How Construction Leaders Show Kindness
Learn how the power of kindness can help people overcome their professional and personal challenges.
Has your child ever had a pebble in her shoe?
Well, that’s what my daughter thought she had too. Last week, I was standing in our dining room, looking out the window, watching her play in the backyard. After a couple of minutes, she stopped, stooped down and untied her shoelaces. She removed the shoe and vigorously shook it upside down. After retying her shoe, she went back to running around. A little time later she paused again and repeated the shoe routine. Unlike her father, my daughter is usually pretty patient, but after stopping for the third time to carefully examine her shoe, I could see she was she was getting frustrated.
I opened the dining room window “What’s the problem sweetie?”
“I’ve got a pebble stuck in my shoe, but I can’t seem to find it,” she replied. I walked out to the backyard and sat down on the ground next to her.
“Let me take a look,” I said.
I scrutinized it and like her found no pebble. Then, I had one of those parental flashes of insight: “Why don’t you check your sock?”
She took off her sock, turned it inside out, and out dropped a small pebble. She smiled: “Thanks Dad, you’re the best.”
Think about how many times you’ve shown your kids kindness, helping them through the minor and major challenges of life. In this article let’s think about the people that you lead in your business, and how you can show them kindness.
Do you remember the first day you walked on a job site?
Whether you were brought up through the trades, fresh out of college with a degree, or just looking for a job to make a little money, you were “green.” Despite your lack of experience, you showed up on time and worked hard. Eventually, a journeyman, foreman or Project Manager noticed, took you under their wing and began to school you. They had been in your shoes and wanted to help you to improve your performance.
Construction is a tough, complicated business.
Building a profitable project takes a great deal of teamwork and hard work. Mistakes, misunderstandings, and conflict are common. Some people are just starting in their career and need a lot of attention. Others are transitioning into a new position, or perhaps are building a particularly challenging project. You have the experience and insight that can enable them to address their toughest problems. Give your time and energy to identify your direct reports issues, and help them overcome them. This is kindness in action.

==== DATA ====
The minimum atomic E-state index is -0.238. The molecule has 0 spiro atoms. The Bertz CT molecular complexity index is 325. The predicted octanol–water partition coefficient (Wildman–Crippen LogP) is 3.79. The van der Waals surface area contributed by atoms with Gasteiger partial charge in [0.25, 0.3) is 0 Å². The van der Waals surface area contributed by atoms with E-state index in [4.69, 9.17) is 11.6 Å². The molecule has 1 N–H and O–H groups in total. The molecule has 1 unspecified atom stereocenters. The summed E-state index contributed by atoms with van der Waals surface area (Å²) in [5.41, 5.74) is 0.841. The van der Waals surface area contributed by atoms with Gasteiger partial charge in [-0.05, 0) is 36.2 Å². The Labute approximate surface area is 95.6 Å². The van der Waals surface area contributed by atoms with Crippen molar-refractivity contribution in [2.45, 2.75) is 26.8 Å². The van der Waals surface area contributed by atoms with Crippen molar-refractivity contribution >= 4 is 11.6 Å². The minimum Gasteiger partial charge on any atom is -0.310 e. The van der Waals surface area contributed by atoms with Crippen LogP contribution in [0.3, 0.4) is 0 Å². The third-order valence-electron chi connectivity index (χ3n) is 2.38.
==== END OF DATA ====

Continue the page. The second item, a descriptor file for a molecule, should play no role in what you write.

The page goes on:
Help your people through personal issues that impact their work performance.
In the early 2000s, I was working for a small company selling copy machines. I worked hard and was very successful. Unfortunately, for about six months my personal life was in turmoil, and it affected my work performance. One day my boss called me in and asked what was going on. I was a bit ashamed, but I told him about my struggles. I thought I was going to get a dressing down, but instead, he gave me his full support and offered to help me through my situation. He overlooked the temporary dip in my productivity because he knew I had done well in the past and was willing to bet that I could succeed again in the future. His act of kindness relieved a great deal of pressure and deepened our relationship. I learned a valuable lesson about how I should treat others.
At our worse, we are lazy, weak, selfish and afraid.
Some leaders are quick to drop the hammer when someone screws up, others are a bit softer and live in the hope that a person will change over time. The wise leader is patient and available to help but has no illusions about human nature. The opposite of kindness is allowing someone to behave like a knucklehead indefinitely. Accountability and even confrontation, if motivated by a desire to help the person improve their performance and grow as a person, are all acts of kindness.
Opportunities for kindness are all around you.
Ideally, you have no more than 6 or 7 people reporting to you. Some, if not all of them are facing professional or personal challenges. It’s your responsibility to come alongside them and offer them help. Meet with them one-to-one at least once every two weeks to see how they are doing. Show kindness to them, develop your relationship, and model how to treat others.
If you’d like to take a deeper dive into how to structure a one-to-one meeting for maximum impact, click this link and read my article: How to Transform Your Construction Company Through Effective One-to-One Meetings